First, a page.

Alice’s journey in Lewis Carroll’s Alice’s Adventures in Wonderland can be interpreted as a metaphor for her transition from child to adult. This would then suggest that Wonderland becomes a place for Alice to go through puberty, and the sister’s narrative at the end of the novel suggests that she has become an adult.
Alice’s realization that Wonderland is “nonsense” suggests that she has grown out of its wonders: ‘”No, No!” said the Queen. “Sentence first – verdict afterwards.” “Stuff and nonsense!” said Alice loudly. “The idea of having the sentence first!” (102). In comparison to many earlier events in the novel, when Alice for the most part seemed perplexed or fascinated by Wonderland’s creatures and events, Alice here takes a firm stance on her beliefs of what is right and wrong. This suggests that she no longer is susceptible to possibly accept the “nonsense” of Wonderland, and goes by real life’s “rules” that she sentence should follow the verdict.
Alice also feels superior to the cards at the end of the novel: ‘“Who cares for you?” said Alice (she had grown to her full size by this time). “You’re nothing but a pack of cards!”’ (102). Her realization that they are “nothing but…cards” further suggests that she has lost Wonderland’s sense of fantasy as reality, and is “superior” to childhood’s ideas. Additionally, the note that she has grown to her full size after multiple changes to her body in the novel, and her waking up right after growing to her right size (102), further suggests that Wonderland is a place for childhood, which she no longer belongs to. The multiple changes to her body in the novel can symbolize her transition through puberty, as she does not understand all the changes that she experiences, and the end of those changes implies that she has now grown to become an adult.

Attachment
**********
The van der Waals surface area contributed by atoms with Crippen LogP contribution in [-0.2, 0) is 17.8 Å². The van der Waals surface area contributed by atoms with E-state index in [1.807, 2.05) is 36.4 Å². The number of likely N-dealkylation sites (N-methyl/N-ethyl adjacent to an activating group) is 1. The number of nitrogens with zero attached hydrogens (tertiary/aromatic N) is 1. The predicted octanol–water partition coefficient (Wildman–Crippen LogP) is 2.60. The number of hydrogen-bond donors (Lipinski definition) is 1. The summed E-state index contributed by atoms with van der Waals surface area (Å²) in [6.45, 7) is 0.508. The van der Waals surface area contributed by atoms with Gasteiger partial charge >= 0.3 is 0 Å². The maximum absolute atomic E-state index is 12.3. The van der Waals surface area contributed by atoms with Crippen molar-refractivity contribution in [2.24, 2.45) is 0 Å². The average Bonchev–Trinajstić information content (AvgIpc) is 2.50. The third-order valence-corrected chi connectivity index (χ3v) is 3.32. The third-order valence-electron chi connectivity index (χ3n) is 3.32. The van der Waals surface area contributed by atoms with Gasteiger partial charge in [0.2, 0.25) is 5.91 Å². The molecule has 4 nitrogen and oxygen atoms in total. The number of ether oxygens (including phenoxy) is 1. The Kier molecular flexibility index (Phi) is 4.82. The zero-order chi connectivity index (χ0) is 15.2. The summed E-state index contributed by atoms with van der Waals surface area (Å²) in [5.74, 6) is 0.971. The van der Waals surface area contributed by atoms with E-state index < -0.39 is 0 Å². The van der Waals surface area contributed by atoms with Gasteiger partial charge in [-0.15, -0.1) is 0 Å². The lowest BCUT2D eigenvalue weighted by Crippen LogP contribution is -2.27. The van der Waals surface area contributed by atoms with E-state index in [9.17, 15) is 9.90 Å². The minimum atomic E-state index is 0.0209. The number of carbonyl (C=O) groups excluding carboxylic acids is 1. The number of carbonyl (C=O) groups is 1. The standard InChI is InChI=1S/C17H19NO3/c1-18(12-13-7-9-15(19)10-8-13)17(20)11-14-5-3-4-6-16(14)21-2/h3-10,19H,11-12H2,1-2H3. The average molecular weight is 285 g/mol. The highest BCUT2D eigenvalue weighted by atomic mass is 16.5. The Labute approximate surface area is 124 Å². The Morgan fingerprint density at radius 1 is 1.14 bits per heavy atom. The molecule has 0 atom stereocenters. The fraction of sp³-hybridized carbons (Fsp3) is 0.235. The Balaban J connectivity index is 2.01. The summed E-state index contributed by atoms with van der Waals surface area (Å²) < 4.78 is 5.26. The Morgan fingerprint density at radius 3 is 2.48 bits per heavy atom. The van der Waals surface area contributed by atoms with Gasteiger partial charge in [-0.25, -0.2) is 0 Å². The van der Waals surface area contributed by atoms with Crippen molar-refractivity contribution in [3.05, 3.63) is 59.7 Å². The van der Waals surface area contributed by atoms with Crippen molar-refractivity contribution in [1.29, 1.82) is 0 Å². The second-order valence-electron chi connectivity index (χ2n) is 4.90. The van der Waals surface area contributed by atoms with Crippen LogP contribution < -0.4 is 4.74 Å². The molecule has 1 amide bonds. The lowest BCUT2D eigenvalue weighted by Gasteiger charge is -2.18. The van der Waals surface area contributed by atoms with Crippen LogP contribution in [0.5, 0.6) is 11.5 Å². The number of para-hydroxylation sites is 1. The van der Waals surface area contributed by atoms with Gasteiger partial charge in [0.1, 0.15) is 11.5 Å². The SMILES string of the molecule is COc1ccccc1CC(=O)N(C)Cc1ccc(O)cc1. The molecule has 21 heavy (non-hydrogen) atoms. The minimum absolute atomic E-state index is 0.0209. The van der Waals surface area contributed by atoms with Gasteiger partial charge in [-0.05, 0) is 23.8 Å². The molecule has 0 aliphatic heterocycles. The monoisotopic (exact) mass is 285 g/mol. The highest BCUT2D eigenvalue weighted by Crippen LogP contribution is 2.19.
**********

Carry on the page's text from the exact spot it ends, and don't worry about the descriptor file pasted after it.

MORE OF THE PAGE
The sister’s narrative about how Alice will one day tell her children of Wonderland further implies that Wonderland is only accessible to children: “…she pictured to herself how this same little sisters of hers would…be herself a grown woman… and…gather about her other little children, and make their eyes bright and eager with many a strange tale, perhaps even with the dream of Wonderland long ago” (104). The sister’s idea of how Alice will one day gather her children is reminiscent of how Alice already told her sister her dream, which implies that she already is “a grown woman.” Alice’s leaving Wonderland, telling her sister her tale, and then running off thinking “what a wonderful dream it had been,” seems then to symbolize her leaving behind her childhood.